from memory wandering awaybuddhi
from destruction of intelligencepraṇaśyati
one is lost, he is destroyed
Anger leads to bewilderment, from bewilderment comes loss of memory;
and by that the intelligence is destroyed; from destruction of intelligence he perishes.
From anger comes confusion, from confusion memory lapses,
from broken memory understanding is lost, from loss of understanding he is ruined.
Anger leads to confusion and the confused forget wisdom,
forgotten wisdom leads to destruction of buddhi and those without buddhi are lost.
From this line we can tell that wisdom is our natural state, but confusion—mohā—leads to forgetting that wisdom. By reducing anger, confusion is reduced as a byproduct.
इच्छाद्वेषसमुत्थेन द्वन्द्वमोहेन भारत ।
सर्वभूतानि सम्मोहं सर्गे यान्ति परन्तप ॥
—Bhagavad Gītā 7.27
icchādveṣasamutthena dvandvamohena bhārata,
sarvabhūtāni saṁmohaṁ sarge yānti paraṁtapa.
By the delusion of the dualities which arises from wish and disliking,
O Bharata, all existences in the creation are led into bewilderment.
—Sri Aurobindo’s Interpretation
All creatures are bewildered at birth by the delusion
of opposing dualities that arise from desire and hatred.
Because of the arising of desire and hatred—because of the deluding (power) of the opposites, Arjuna,
All beings fall into delusion at birth.
By the welling up of desire and aversion—by the delusion of dvaṃdvá—Child of Bharata,
at birth, all beings fall into delusion, oh Scorcher of Foes.
Because of the illusion of duality, all are born into mōha. So, we have forgotten self-wisdom before we incarnated here. Once released of dvaṃdvá, mōha is gone (BG. 15.5). But having it, we are in a hell of attachment (BG. 16.16).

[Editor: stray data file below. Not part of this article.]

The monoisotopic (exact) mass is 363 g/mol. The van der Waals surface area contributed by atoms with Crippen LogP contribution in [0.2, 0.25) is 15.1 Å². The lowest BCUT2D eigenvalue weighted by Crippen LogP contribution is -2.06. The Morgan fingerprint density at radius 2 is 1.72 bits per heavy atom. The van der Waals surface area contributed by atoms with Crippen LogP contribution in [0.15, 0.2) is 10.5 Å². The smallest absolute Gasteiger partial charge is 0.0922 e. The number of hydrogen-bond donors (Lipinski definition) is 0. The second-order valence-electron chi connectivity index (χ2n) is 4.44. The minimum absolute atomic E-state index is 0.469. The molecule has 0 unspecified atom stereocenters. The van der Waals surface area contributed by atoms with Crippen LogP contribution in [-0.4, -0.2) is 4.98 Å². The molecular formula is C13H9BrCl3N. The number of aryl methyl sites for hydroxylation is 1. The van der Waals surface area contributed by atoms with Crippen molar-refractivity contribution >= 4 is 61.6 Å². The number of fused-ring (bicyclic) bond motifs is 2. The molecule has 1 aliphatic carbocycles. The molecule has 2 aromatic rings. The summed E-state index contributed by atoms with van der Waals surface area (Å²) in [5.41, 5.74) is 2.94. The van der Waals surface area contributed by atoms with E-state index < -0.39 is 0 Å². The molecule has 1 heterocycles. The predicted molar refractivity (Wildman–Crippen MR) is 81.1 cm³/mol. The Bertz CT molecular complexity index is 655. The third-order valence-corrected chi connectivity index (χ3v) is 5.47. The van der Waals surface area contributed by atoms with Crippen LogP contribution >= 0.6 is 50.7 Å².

तद्विद्धि प्रणिपातेन परिप्रश्नेन सेवया ।
उपदेक्ष्यन्ति ते ज्ञानं ज्ञानिनस्तत्त्वदर्शिनः ॥
यज्ज्ञात्वा न पुनर्मोहमेवं यास्यसि पाण्डव ।
येन भूतान्यशेषाणि द्रक्ष्यस्यात्मन्यथो मयि ॥
—Bhagavad Gītā 4.34-35
tadviddhi praṇipātena paripraśnena sevayā,
upadekṣyanti te jñānaṁ jñāninastattvadarśinaḥ
yajjñātvā na punarmohamevaṁ yāsyasi pāṇḍava,
yena bhūtānyaśeṣāṇi drakṣyasyātmanyatho mayi.
Learn that by worshipping the feet of the teacher, by questioning and by service; the men of knowledge who have seen (not those who know merely by the intellect) the true principles of things, will instruct thee in knowledge.
Possessing that knowledge thou shalt not fall again into the mind’s ignorance, O Pandava; for by this, thou shalt see all existences without exception in the Self, then in Me.
—Sri Aurobindo’s Interpretation
Know it by humble submission, by asking questions, and by service;
wise men who see reality will give you knowledge.
Arjuna, when you have realized this, you will not descend into delusion again;
knowledge will let you see creatures within yourself and so in me.
— B. Miller
Know this! By humble prostration, by enquiry, by service;
Those who know themselves—who perceive tattva—will point it out;
Thus having self-knowledge, never again shall you fall into delusion, Child of Pāṇḍu;
with it you shall behold all beings in your ātmán and then in me.
There can be no mōha for those who see all others in the self and the self in all others. The Bhagavad Gītā mentions several times that mōha is born of tamas (BG. 14.8, 14.13, 14.17, 18.7, 18.39, )